All American Open Machine Time recently developed a website designed to help American machine shops and purchasers of machining form strong business relationships and bring manufacturing back to the U.S.
During the Recession of 2008, approximately 8.8 million jobs were lost throughout the United States. Mass layoffs were sweeping across the nation. But for Big Ass Fans, a fan, lighting, and controls manufacturing company headquartered in Lexington, Kentucky, this was not the case.
Crayola is a U.S. based company that has remained true to its roots throughout its growth history. Crayola’s domestic manufacturing is impressive, with over three billion crayons rolling off of the Easton, PA production line yearly. 83% of Crayola’s customers are in North America, and over two thirds of all products which are sold globally are made in the United States.
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Contract manufacturers like Evolve provide a viable alternative to offshoring. Smaller CMs provide high quality, customer-focused service at a reasonable price. Evolve helps its customers model the Total Cost of Ownership (TCO) when making an offshore or restore decision.
In 2013, iRT announced its commitment to bring manufacturing jobs back to the United States. Since the announcement of its Reshoring initiative, more than 80% of iRT’s components for its road, cyclocross, and mountain bike wheels are sourced from U.S. companies. To aid its Reshoring efforts, iRT invested in 3D printing for wheel hubs, which saved the company $100,000 over a two-year period, enabling it to compete in the competitive bicycle racing industry.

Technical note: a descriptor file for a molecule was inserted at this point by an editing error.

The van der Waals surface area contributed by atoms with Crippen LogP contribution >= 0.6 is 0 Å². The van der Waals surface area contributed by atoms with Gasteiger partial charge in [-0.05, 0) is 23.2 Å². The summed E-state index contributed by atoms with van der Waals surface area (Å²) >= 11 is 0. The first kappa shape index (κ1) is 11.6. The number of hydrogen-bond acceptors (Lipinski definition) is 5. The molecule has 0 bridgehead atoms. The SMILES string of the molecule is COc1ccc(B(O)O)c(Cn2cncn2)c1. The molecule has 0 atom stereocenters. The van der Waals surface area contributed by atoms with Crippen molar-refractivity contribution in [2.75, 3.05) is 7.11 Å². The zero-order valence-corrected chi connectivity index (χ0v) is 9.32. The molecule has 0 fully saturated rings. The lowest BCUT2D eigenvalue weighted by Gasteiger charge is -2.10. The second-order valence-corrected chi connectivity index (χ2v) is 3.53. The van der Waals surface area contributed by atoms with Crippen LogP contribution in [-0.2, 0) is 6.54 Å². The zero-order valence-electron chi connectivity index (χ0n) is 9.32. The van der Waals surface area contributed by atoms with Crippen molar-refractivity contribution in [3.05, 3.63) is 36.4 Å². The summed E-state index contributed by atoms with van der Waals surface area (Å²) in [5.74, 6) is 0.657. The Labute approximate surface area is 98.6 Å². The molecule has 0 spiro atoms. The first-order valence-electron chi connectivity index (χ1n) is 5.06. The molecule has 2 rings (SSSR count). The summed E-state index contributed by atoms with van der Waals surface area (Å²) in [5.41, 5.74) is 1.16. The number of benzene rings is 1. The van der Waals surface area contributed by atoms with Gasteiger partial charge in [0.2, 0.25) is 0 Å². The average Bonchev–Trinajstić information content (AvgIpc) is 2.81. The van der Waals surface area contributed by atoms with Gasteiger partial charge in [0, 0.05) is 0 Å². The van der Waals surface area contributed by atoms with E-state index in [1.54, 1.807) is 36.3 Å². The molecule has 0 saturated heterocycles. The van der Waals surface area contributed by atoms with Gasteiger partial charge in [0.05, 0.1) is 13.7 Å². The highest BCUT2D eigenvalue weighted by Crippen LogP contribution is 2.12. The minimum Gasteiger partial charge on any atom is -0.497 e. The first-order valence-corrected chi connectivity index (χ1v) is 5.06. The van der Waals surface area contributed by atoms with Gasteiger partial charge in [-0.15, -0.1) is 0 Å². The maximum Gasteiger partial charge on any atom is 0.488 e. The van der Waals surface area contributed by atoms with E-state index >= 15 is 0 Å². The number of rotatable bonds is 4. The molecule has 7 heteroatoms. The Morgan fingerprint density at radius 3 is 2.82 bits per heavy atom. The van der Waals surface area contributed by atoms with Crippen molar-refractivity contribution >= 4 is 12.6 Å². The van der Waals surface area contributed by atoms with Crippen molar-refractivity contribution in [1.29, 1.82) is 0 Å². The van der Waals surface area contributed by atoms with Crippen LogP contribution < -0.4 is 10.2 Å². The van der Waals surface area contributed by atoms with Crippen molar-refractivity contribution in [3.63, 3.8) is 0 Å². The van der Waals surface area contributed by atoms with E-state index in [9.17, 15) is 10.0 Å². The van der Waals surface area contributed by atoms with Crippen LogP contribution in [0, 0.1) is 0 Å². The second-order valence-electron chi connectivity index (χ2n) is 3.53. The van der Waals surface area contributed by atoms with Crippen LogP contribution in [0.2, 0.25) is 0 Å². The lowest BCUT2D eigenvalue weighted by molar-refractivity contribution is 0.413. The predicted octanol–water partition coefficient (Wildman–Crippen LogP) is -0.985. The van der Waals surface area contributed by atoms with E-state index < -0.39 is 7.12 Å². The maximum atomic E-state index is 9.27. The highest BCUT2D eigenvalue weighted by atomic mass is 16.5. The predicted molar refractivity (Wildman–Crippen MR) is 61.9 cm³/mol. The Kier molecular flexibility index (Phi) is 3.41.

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Close your eyes for a moment and imagine a symphony orchestra. The famous conductor taps his baton, and the violins begin to play. Then the cellos and woodwinds join. The percussion adds tempo and depth to the sound and the trumpets brighten the mood. Together the sound is magnificent. Now imagine a factory floor full of machines that each have a different function and pace. When in sync, production flows efficiently…
Gambert Shirts has been operating in the US for 85 years and has experienced a significant amount of change. In 1965, 95% of the clothing sold in the USA was made in the USA. Today, that number is 4-5%. So how has Gambert survived?
At times, supply chain professionals are expediting everything from the smallest parts to finished products in order to meet market demand. Other times, supply chains need to be slowed in response to the same market forces. The speed needed in global supply chains varies as business requirements and supply chain strategies shift and change in response to supply and demand.
Baxter is differentiated from its competitors by being a “co-bot”. “Co-bots are designed to work alongside humans with quick programming for simple, repetitive manufacturing tasks. Baxter is designed to perform “human class and human scale tasks in a human environment”. This positioning allows Rethink to avoid direct competition with industrial robots on the market. Instead of replacing those bots, Baxter can complement and work side-by-side with them.
For many years, apparel and textile manufacturing was mostly located to Asia, Mexico and South America where labor costs were low. But that is no longer the case. With the popularization of fast fashion and customers’ constant demand for new and better items in a fraction of the time, companies are now considering reshoring.